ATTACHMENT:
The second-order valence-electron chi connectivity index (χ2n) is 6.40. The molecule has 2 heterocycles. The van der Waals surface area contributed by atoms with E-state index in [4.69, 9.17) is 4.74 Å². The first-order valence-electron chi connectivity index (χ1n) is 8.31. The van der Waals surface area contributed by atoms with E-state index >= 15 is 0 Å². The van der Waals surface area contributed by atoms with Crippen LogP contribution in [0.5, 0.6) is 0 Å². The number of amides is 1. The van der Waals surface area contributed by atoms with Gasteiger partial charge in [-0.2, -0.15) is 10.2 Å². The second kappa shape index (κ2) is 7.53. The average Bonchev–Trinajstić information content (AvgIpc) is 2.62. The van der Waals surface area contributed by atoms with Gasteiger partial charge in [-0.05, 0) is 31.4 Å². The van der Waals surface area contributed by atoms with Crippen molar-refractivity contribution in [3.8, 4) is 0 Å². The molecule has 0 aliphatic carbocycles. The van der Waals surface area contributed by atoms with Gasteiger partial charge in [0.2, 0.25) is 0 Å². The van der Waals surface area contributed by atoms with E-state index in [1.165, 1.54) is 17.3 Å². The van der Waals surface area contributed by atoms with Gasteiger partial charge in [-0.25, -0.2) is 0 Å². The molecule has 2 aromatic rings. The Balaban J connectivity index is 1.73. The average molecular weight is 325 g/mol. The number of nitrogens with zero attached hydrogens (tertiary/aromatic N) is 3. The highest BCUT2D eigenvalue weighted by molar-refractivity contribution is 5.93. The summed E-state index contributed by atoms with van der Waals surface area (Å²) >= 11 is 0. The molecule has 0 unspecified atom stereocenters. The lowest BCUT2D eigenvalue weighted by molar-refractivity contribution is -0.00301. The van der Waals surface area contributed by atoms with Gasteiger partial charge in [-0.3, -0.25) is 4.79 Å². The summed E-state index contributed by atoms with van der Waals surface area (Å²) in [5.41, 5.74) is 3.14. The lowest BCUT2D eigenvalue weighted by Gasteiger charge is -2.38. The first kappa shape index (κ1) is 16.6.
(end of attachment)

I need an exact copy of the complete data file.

The second-order valence-electron chi connectivity index (χ2n) is 6.40. The molecule has 2 heterocycles. The van der Waals surface area contributed by atoms with E-state index in [4.69, 9.17) is 4.74 Å². The first-order valence-electron chi connectivity index (χ1n) is 8.31. The van der Waals surface area contributed by atoms with E-state index >= 15 is 0 Å². The van der Waals surface area contributed by atoms with Crippen LogP contribution in [0.5, 0.6) is 0 Å². The number of amides is 1. The van der Waals surface area contributed by atoms with Gasteiger partial charge in [-0.2, -0.15) is 10.2 Å². The second kappa shape index (κ2) is 7.53. The average Bonchev–Trinajstić information content (AvgIpc) is 2.62. The van der Waals surface area contributed by atoms with Gasteiger partial charge in [-0.05, 0) is 31.4 Å². The van der Waals surface area contributed by atoms with Crippen molar-refractivity contribution in [3.8, 4) is 0 Å². The molecule has 0 aliphatic carbocycles. The van der Waals surface area contributed by atoms with Gasteiger partial charge in [0.2, 0.25) is 0 Å². The van der Waals surface area contributed by atoms with E-state index in [1.165, 1.54) is 17.3 Å². The van der Waals surface area contributed by atoms with Gasteiger partial charge in [-0.25, -0.2) is 0 Å². The molecule has 2 aromatic rings. The Balaban J connectivity index is 1.73. The average molecular weight is 325 g/mol. The number of nitrogens with zero attached hydrogens (tertiary/aromatic N) is 3. The highest BCUT2D eigenvalue weighted by molar-refractivity contribution is 5.93. The summed E-state index contributed by atoms with van der Waals surface area (Å²) >= 11 is 0. The molecule has 0 unspecified atom stereocenters. The lowest BCUT2D eigenvalue weighted by molar-refractivity contribution is -0.00301. The van der Waals surface area contributed by atoms with Gasteiger partial charge in [-0.3, -0.25) is 4.79 Å². The summed E-state index contributed by atoms with van der Waals surface area (Å²) in [5.41, 5.74) is 3.14. The lowest BCUT2D eigenvalue weighted by Gasteiger charge is -2.38. The first kappa shape index (κ1) is 16.6.